Piers Morgan says 'reckless, selfish' NHS and care home staff who refuse to be vaccinated should lose their jobs

PIERS Morgan has slammed “reckless and selfish” NHS and care home staff who refuse to be vaccinated.

The 56-year-old – who has been very outspoken throughout the pandemic – believes that those in that sector should lose their jobs if they don’t want to help stop the spread of Covid.

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In a passionate tweet this morning, he ranted:  “NHS and Care Home staff who refuse to be vaccinated need to leave their jobs and do something that requires less reckless selfish disregard for the health & wellbeing of their patients/residents.”

His message provoked a lot of debate with the majority in agreement with him.

One person wrote: “Wtf!? If my loved one was in a care home, & some staff weren’t vaccinated… I’d be seriously worried! It’s about health. It’s their choice not to get vaccinated I understand but as Piers says ‘do something else!’”

But  someone else argued: “Disgraceful tweet! It’s a choice like everything! Not a f**king dictatorship!”

The former GMB host’s comments come after it was revealed that care home staff will soon be legally required to get a Covid jab to protect residents.

Ministers are set to confirm they are pushing ahead making vaccinations mandatory for most of the 1.5 million people working in social care in England.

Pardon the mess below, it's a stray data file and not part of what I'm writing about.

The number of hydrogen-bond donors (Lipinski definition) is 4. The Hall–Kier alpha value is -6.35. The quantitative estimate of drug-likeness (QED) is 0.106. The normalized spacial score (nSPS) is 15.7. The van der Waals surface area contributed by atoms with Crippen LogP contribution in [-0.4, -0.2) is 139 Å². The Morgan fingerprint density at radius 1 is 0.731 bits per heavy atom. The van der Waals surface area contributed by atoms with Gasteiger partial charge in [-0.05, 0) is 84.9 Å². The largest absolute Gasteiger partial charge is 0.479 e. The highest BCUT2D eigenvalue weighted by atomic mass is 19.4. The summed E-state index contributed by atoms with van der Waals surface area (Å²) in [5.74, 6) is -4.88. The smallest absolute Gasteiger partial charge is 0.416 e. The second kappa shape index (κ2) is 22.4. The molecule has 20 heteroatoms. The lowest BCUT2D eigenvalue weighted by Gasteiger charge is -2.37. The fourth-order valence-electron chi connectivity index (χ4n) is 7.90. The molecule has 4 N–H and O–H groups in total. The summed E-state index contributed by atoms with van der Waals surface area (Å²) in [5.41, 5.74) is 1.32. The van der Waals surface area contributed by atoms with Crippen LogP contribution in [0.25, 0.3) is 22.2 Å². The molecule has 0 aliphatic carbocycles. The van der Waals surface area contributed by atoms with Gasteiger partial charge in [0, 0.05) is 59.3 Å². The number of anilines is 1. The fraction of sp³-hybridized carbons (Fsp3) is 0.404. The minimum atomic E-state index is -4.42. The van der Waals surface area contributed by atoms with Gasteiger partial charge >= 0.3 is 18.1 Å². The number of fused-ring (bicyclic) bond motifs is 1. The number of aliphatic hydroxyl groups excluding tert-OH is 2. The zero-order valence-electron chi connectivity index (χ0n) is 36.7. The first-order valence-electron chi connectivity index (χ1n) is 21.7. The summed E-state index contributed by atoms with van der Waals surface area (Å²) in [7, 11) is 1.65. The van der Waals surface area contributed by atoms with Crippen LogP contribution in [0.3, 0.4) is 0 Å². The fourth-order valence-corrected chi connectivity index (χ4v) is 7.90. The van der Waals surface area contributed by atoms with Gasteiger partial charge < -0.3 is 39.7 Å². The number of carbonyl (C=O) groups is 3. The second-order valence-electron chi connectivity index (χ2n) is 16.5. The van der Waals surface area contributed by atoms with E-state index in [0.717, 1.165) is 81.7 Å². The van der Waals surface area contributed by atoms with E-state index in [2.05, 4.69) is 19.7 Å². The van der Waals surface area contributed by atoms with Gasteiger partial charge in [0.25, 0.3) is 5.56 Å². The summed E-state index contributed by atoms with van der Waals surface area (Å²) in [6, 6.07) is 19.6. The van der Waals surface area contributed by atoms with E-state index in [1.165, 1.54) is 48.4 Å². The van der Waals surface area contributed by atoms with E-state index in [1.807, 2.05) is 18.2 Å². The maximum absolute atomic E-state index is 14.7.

They are also considering extending the move to all NHS staff, the Guardian reports.

The measure is expected to set up a battle with staff in both services.

Employer and staff organisations in the sector have reportedly warned the plan could backfire if workers quit rather than getting immunised. 

Under the plans, those working with adults will have 16 weeks to get vaccinated or face losing their jobs.

At the moment, just over half of older adult care homes are meeting targets to have 80 per cent of their staff vaccinated so they can keep the people they work with safe.

It means that 150,000 vulnerable people could be at risk as their homes don't meet SAGE's targets, ministers have previously warned.

The vaccine is already being credited with saving more than 10,000 lives between December and March thanks to Britain's speedy rollout.

How to book your Covid vaccine

The NHS worked through a list determined by the JCVI (Joint Committee on Vaccination and Immunisation), which means those who need the jab most got it first.

In order to be eligible for the vaccine, the NHS says that you have to be registered with a GP surgery in England.

To start the booking process you can follow the link sent to you on your letter, or online.

Or, if you're over the age of 23 you can go onto the NHS site and enter your details.

You can only use the service if you fall into the age groups eligible or have had a letter or text sent to you – with the NHS stating you might not get your letter or text straight away.

Before you start to fill out the form you will be asked for your NHS number.

This number will be displayed on any previous letters the NHS has sent you – such as your shielding letter and it will consist of 10 numbers.

But if you don't know your NHS number then you will still be able to book an appointment.

If this is the case you will be asked for your first and second name, your gender and your date of birth as well as your postcode.

This is so the NHS can access your records and book you in at a centre close to you.

This also checks your eligibility for the vaccine and the system will prompt you if it's not yet your turn.

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